Carter, Olivia L. and Campbell, Thomas G. and Liu, Guang B. and Wallis, Guy M. (2004) Contradictory influence of context on binocular rivalry. Clinical and Experimental Optometry, 87 (3). pp. 153-162. ISSN 0816-4622
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Identification Number or DOI: doi: 10.1111/j.1444-0938.2004.tb03168.x
Binocular rivalry is a complex process characterised by alternations in perceptual suppression and dominance that result when two different images are presented simultaneously to the left and right eyes. It has been reported recently that the addition of contextual cues will promote the predominance of the context consistent rivalry target. In contrast to Levelt's second proposition (1965), this effect has been found to result exclusively from an increase in the dominance phase duration, while the suppression phase duration remains unaffected. METHODS: Human subjects were simultaneously presented with a small (2 degrees ) disc consisting of gratings (four cycles per degree) of different orientations to the two eyes. Four experiments were conducted to ascertain the effects of background gratings and contextual colour information on target predominance and phase duration. For each of the four experimental conditions, the orientation and colour of the target gratings and surrounding contextual background were systematically manipulated. RESULTS: In this study, we report an effect opposite to that of Levelt. Contradictory contextual information increases target predominance and phase duration during binocular rivalry. Our results demonstrate that it is possible to promote the dominance of the context contradictory percept with co-linearity, co-chromaticity and orientation cues. In line with previous studies involving context, we find that this effect on predominance is due to an increase in the duration of the dominance rather than the suppression phase. DISCUSSION: We discuss our findings in respect to those from previous studies and consider high- and low-level processes that may be responsible for these apparently 'contradictory' roles of context on binocular rivalry. In addition, we discuss how the apparent 'anti-Levelt' effect of context can be reinterpreted in a manner that brings it back in line with Levelt's second proposition and raises the question of whether 'suppressability' plays a disproportionately large role in determining the duration of perceptual phases in binocular rivalry.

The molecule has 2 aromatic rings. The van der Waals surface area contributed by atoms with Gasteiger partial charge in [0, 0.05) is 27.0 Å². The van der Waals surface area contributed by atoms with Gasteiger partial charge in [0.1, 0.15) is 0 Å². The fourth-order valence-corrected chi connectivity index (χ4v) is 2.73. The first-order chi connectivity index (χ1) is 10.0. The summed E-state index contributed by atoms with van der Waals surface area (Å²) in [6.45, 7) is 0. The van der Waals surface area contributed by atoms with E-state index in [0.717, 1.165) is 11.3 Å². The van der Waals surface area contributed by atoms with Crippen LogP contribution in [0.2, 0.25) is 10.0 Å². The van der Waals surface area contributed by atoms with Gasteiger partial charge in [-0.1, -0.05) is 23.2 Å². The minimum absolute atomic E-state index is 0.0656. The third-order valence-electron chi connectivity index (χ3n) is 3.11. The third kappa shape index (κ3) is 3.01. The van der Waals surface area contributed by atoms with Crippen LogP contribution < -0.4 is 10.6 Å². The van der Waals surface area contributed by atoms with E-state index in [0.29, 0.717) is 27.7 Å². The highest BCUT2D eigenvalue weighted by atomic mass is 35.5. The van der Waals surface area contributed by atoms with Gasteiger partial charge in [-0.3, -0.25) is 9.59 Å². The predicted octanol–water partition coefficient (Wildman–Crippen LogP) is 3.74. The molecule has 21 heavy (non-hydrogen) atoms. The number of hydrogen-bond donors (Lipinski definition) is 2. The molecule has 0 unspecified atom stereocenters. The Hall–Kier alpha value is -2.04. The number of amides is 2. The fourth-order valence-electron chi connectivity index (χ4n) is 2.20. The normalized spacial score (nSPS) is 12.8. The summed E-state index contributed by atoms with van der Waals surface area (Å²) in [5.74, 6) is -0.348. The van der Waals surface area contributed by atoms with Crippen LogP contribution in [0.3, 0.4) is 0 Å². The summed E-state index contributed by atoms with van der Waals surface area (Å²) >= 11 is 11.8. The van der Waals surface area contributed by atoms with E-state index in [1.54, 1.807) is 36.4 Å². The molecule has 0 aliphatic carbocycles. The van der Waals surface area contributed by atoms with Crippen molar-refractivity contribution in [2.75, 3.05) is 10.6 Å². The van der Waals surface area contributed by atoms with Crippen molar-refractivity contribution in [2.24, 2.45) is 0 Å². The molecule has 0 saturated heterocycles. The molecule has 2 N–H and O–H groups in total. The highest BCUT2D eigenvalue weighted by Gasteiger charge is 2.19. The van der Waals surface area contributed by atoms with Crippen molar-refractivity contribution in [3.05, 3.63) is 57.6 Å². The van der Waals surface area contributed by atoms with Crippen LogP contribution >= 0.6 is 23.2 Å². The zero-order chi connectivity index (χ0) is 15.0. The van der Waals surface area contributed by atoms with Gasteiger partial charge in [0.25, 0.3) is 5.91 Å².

|Item Type:||Article (Commonwealth Reporting Category C)|
|Uncontrolled Keywords:||binocular rivalry|
|Fields of Research (FOR2008):||11 Medical and Health Sciences > 1113 Ophthalmology and Optometry > 111399 Ophthalmology and Optometry not elsewhere classified|
11 Medical and Health Sciences > 1117 Public Health and Health Services > 111714 Mental Health
|Subjects:||320000 Medical and Health Sciences > 321200 Public Health and Health Services > 321204 Mental Health|
|Socio-Economic Objective (SEO2008):||E Expanding Knowledge > 97 Expanding Knowledge > 970111 Expanding Knowledge in the Medical and Health Sciences|
|Deposited On:||25 Feb 2010 22:28|
|Last Modified:||08 Jul 2011 10:10|
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